Cellular and Molecular Life Sciences

, Volume 71, Issue 17, pp 3199–3218 | Cite as

Control of cerebral size and thickness

  • Tran Cong Tuoc
  • Evangelos Pavlakis
  • Marco Andreas Tylkowski
  • Anastassia StoykovaEmail author


The mammalian neocortex is a sheet of cells covering the cerebrum that provides the structural basis for the perception of sensory inputs, motor output responses, cognitive function, and mental capacity of primates. Recent discoveries promote the concept that increased cortical surface size and thickness in phylogenetically advanced species is a result of an increased generation of neurons, a process that underlies higher cognitive and intellectual performance in higher primates and humans. Here, we review some of the advances in the field, focusing on the diversity of neocortical progenitors in different species and the cellular mechanisms of neurogenesis. We discuss recent views on intrinsic and extrinsic molecular determinants, including the role of epigenetic chromatin modifiers and microRNA, in the control of neuronal output in developing cortex and in the establishment of normal cortical architecture.


Cortex Growth Surface/radial expansion Progenitor diversity Molecular determinants Epigenetic regulation MicroRNA 



We apologize to colleagues whose work we may not have been able to include in this review due to space constraints. We thank J. Staiger for his support, T. Schneider and A. Dudek for proofreading and discussion. This work was supported by the Research Program, Faculty of Medicine, Georg-August-University of Göttingen and TU432/1-1 DFG grant (T.C.T), the Max Planck Gesellschaft (A.S. and A.P.); the Cluster of Excellence and DFG Research Center Nanoscale Microscopy and Molecular Physiology of the Brain (A.S. and M.A.T.). The authors declare no competing financial interests.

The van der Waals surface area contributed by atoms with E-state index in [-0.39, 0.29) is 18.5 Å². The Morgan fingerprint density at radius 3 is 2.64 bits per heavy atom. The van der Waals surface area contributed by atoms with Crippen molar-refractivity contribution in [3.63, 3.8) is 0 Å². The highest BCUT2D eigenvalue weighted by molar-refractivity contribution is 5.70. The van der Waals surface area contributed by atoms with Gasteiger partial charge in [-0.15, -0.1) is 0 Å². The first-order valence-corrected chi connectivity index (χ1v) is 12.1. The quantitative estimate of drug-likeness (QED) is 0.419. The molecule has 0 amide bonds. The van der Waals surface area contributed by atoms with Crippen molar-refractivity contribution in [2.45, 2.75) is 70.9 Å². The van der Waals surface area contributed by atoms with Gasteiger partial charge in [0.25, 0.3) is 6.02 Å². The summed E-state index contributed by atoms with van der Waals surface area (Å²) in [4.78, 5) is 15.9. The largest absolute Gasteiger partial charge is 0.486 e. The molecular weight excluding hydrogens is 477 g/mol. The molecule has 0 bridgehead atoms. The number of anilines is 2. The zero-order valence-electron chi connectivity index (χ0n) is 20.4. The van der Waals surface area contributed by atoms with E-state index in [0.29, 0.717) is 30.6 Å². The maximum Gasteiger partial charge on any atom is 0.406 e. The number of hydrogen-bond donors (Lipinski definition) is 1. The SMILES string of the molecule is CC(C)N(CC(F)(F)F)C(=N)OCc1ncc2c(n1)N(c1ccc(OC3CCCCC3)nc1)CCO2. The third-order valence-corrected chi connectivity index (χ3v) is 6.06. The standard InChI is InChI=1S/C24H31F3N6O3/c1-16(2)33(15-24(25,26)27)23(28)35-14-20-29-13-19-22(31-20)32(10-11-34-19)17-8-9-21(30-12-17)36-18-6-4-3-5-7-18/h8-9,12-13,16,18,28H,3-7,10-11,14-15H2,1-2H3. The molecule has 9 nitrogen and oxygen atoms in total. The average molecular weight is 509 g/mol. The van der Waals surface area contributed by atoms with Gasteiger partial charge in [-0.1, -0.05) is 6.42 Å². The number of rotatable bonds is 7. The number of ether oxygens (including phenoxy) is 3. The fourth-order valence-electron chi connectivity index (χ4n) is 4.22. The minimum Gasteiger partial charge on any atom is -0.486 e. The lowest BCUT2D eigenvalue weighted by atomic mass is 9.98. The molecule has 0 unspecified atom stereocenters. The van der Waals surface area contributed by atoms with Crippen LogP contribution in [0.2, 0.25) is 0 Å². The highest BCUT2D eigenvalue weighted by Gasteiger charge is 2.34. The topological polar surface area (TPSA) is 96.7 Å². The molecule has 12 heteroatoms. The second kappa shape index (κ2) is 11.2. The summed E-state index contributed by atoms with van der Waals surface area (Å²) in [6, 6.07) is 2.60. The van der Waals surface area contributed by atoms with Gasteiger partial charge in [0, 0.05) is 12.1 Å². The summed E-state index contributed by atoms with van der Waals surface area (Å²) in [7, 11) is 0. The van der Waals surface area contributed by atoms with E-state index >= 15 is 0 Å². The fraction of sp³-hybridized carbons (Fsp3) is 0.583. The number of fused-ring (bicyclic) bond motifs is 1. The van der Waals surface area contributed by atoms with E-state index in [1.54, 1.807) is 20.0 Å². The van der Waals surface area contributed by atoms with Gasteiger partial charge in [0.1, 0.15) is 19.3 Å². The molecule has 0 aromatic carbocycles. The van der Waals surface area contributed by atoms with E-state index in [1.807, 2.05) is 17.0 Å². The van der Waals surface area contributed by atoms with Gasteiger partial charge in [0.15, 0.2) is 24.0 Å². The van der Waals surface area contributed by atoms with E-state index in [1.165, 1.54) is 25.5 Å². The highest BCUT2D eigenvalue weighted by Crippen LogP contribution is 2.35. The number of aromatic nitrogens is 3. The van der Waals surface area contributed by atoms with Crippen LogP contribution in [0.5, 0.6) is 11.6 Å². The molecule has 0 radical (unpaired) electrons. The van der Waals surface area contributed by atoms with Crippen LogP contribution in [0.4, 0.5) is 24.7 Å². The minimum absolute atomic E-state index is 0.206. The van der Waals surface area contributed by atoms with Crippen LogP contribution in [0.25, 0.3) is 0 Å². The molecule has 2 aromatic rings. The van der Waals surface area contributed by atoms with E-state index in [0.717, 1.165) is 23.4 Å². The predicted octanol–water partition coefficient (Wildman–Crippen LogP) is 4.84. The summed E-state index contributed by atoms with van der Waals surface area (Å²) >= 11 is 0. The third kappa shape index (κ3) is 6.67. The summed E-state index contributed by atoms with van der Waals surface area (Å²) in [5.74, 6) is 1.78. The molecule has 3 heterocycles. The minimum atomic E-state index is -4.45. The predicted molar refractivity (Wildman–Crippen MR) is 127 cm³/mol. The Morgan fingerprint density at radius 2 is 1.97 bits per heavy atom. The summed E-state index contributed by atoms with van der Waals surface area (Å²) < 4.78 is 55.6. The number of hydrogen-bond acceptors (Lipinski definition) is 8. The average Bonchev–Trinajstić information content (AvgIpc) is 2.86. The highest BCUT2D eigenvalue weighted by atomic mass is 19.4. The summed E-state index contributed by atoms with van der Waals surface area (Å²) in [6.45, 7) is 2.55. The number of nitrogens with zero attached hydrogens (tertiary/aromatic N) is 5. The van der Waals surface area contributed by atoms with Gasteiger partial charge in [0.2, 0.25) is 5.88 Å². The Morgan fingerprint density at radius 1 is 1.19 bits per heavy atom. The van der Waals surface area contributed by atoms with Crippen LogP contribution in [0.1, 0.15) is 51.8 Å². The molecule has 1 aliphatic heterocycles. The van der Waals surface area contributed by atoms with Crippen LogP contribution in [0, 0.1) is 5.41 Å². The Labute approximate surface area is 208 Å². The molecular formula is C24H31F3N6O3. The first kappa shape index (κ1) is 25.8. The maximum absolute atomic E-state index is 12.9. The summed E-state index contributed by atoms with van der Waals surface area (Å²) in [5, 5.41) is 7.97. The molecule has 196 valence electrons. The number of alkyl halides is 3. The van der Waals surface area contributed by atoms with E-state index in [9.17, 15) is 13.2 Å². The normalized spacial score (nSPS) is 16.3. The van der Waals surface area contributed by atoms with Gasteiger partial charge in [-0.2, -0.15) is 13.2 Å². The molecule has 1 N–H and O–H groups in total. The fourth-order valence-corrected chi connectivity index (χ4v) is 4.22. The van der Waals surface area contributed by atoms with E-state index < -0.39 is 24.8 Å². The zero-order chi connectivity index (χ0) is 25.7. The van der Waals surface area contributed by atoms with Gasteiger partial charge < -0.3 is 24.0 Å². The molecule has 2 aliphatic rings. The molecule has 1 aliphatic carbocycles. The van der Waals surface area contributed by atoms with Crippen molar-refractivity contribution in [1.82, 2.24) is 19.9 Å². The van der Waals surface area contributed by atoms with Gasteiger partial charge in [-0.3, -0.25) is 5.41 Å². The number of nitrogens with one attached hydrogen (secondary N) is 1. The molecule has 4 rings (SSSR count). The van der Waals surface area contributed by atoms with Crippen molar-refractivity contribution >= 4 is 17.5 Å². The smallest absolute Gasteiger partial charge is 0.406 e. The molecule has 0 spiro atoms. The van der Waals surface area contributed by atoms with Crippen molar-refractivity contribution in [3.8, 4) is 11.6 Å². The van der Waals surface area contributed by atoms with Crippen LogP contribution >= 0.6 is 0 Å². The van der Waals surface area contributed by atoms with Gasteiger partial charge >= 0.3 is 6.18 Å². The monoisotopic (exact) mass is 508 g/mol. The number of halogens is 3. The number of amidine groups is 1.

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Copyright information

© Springer Basel 2014

Authors and Affiliations

  • Tran Cong Tuoc
    • 1
  • Evangelos Pavlakis
    • 2
  • Marco Andreas Tylkowski
    • 2
    • 3
  • Anastassia Stoykova
    • 2
    • 3
    Email author
  1. 1.Institute of NeuroanatomyUniversitätsmedizin GöttingenGöttingenGermany
  2. 2.Research Group of Molecular Developmental NeurobiologyMax-Planck-Institute for Biophysical ChemistryGöttingenGermany
  3. 3.Center Nanoscale Microscopy and Molecular Physiology of the Brain (CNMPB)GöttingenGermany

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